SEN reforms in new bill ‘could lead to rise in segregated schooling’


theweek120by150The government’s new children and families bill could see many more disabled children being forced into segregated education, campaigners have warned.

The bill, which was published and received its first Commons reading this week, covers a range of issues, including reform of the special educational needs (SEN) system, and of adoption, family justice, flexible working and childcare.

SEN statements will be replaced with a new single assessment process and combined education, health and social care plans for children with SEN from birth to 25, although the government has also made it clear that it wants to reduce the number of children and young people identified as having SEN.

The Alliance for Inclusive Education (ALLFIE) is now working its way through the legislation line-by-line, to see exactly what has changed since a draft version of the bill was published last October.

But Tara Flood, ALLFIE’s director, said it was already clear that the bill was “a huge concern”.

She said: “We see increased ‘opportunities’ for segregation of disabled children and young people and those with SEN.”

She said government rhetoric about “choice” was not about building the capacity of mainstream schools to accept disabled children and young people but about “increasing the opportunity for segregation”.

Flood said parents would be more likely to have to take legal action to secure support their disabled child would receive under the current SEN system.

Only children assessed as having SEN will qualify for one of the new combined plans, which could see disabled children without SEN being placed in segregated special schools because of a lack of funding to support them in mainstream settings.

Flood said the coalition was fulfilling its threat to “remove the bias towards inclusion” in education, through both the bill and its wider reforms.

She pointed to increasing numbers of special academies and free schools, access concerns over the government’s new standardised designs for building primary and secondary schools, and the shift away from modular learning and coursework and towards more exams.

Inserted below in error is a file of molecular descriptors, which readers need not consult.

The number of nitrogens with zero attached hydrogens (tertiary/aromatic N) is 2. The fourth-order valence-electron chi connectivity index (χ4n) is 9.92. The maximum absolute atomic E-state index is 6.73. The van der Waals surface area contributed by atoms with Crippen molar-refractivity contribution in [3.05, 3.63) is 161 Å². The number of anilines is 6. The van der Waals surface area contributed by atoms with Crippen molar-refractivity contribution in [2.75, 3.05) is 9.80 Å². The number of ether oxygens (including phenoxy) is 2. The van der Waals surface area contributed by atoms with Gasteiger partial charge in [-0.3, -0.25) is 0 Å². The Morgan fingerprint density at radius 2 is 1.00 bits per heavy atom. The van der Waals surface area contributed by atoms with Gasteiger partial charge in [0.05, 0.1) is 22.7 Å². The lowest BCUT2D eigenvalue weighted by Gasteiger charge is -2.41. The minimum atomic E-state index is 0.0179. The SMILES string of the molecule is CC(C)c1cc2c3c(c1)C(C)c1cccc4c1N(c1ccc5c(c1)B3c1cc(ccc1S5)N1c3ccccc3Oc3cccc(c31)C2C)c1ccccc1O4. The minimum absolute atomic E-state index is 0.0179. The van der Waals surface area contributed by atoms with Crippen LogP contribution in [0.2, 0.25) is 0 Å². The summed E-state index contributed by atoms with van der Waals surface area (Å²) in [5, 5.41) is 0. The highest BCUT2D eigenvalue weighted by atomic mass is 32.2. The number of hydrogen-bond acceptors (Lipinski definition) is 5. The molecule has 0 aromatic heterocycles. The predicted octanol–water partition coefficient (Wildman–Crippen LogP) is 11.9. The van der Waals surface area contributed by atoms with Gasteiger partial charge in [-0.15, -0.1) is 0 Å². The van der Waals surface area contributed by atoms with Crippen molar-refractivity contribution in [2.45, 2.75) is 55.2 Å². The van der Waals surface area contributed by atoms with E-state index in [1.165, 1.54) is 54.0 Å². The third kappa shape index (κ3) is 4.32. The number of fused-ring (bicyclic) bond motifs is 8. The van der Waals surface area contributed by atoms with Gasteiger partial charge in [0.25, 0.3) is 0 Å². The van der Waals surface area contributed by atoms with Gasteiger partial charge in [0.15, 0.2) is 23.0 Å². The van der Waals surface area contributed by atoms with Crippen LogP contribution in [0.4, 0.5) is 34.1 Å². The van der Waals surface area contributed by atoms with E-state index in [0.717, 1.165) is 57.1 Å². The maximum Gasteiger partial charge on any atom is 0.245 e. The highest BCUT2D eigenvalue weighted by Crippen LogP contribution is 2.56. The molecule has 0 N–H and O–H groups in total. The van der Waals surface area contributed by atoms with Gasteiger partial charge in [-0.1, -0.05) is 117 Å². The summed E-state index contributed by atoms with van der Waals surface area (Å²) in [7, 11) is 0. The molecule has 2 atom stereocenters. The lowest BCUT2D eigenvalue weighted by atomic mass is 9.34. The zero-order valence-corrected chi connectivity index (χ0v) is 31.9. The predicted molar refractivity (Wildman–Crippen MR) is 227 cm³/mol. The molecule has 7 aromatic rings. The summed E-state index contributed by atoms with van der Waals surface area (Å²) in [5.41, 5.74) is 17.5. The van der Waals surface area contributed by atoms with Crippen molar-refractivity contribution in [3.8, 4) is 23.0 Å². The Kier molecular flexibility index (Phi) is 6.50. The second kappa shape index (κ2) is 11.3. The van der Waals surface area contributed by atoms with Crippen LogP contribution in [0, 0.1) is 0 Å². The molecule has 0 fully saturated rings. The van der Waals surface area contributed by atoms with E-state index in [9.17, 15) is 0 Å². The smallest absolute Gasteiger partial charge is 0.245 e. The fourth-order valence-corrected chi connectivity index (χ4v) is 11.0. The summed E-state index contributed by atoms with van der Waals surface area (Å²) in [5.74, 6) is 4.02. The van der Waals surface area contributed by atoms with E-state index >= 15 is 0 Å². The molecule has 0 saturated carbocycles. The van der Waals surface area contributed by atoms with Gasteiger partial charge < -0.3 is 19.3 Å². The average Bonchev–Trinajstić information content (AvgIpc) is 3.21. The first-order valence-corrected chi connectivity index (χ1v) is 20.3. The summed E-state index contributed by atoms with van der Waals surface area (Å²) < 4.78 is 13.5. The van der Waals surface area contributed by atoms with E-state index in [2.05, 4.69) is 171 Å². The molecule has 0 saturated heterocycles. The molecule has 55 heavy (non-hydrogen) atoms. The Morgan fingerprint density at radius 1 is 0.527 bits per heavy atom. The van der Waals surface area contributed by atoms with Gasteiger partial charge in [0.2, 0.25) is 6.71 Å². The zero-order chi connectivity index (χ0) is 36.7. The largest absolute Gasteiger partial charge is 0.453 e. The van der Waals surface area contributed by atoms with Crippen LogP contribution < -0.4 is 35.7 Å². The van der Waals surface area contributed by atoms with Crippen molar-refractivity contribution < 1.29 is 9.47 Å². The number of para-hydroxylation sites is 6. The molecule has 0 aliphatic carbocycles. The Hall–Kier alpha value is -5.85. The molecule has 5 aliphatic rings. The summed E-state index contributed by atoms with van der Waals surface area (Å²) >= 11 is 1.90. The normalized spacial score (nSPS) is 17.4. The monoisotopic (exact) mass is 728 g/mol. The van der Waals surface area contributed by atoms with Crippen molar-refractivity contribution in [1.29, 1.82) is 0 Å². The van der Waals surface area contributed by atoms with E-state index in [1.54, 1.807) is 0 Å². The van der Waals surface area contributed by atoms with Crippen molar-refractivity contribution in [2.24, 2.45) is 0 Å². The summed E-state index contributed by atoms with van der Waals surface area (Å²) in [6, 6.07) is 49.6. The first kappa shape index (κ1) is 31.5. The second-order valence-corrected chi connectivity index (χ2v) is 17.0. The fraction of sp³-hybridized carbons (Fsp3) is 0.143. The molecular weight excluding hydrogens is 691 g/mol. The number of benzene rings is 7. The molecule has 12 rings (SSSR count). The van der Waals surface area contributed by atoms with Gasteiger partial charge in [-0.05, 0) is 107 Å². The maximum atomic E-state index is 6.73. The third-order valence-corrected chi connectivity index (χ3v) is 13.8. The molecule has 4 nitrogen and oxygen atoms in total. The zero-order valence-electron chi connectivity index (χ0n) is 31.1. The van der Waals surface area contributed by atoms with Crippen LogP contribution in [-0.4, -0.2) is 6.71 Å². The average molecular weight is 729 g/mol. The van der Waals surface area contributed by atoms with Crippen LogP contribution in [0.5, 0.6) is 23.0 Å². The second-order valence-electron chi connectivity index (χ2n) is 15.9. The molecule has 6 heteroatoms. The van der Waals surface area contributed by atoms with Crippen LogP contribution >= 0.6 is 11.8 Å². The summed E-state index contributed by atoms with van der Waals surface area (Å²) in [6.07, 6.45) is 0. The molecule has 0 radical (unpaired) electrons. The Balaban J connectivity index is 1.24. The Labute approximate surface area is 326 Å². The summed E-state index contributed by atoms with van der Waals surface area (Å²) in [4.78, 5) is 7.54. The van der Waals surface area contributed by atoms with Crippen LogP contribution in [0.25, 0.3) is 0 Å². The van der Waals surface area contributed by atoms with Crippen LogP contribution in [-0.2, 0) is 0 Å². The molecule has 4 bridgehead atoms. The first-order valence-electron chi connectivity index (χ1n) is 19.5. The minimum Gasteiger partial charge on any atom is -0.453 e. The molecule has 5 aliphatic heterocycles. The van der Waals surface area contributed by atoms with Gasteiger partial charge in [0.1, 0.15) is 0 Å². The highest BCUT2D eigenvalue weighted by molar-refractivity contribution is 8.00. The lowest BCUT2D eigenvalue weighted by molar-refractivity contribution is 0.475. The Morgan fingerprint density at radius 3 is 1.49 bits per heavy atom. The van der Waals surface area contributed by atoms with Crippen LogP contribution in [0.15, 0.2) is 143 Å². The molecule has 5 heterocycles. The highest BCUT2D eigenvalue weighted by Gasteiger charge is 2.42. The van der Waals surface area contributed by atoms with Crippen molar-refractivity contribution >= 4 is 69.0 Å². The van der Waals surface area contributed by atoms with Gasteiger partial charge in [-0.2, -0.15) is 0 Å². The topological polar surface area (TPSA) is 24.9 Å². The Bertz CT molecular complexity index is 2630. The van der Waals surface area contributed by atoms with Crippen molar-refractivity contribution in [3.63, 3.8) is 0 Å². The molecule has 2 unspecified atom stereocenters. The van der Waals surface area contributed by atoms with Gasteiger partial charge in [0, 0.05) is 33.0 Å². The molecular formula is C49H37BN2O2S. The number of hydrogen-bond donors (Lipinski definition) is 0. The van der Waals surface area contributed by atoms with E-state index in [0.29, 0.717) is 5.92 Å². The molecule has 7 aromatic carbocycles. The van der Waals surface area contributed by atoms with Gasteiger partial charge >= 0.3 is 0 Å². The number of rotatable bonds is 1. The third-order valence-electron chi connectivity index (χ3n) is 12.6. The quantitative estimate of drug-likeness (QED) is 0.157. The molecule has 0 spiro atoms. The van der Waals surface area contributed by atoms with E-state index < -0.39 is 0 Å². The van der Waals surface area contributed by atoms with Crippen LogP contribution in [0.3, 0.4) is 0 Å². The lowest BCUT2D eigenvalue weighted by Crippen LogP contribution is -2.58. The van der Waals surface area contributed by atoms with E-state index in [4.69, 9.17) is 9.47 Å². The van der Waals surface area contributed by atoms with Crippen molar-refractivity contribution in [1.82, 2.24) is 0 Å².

The Every Disabled Child Matters (EDCM) campaign, and lawyers Irwin Mitchell, also expressed concern about the exclusion of children without SEN from the new system of support.

Laura Courtney, EDCM’s campaign manager, said the plans risked a “two-tier system of support”, in which “disabled children without SEN risk being marginalized and given a lower priority”.

The Commons education committee – and many disability organisations – had called for the single plans to be extended to all disabled children.

But Edward Timpson, the Conservative education minister, said in a command paper published alongside the bill that “most” disabled children would be covered by the legislation, while those who were not would still be protected by other laws, such as anti-discrimination measures in the Equality Act.

And he said local authorities could provide their own “non-statutory” combined plans for disabled children without SEN if they wished to do so.

Meanwhile, new research has revealed that disabled young people are being denied the right to have a say in how the services they rely on are delivered.

The lottery-funded research was carried out by a group of 16 disabled young people, in partnership with ALLFIE and three children’s charities.

Rebecca, one of the young researchers, said: “If more services took account of young disabled people’s views in decision-making we would have better and more effective services.”

Among their recommendations, they want to see disabled young people’s participation placed at the centre of the children and families bill.

7 February 2013

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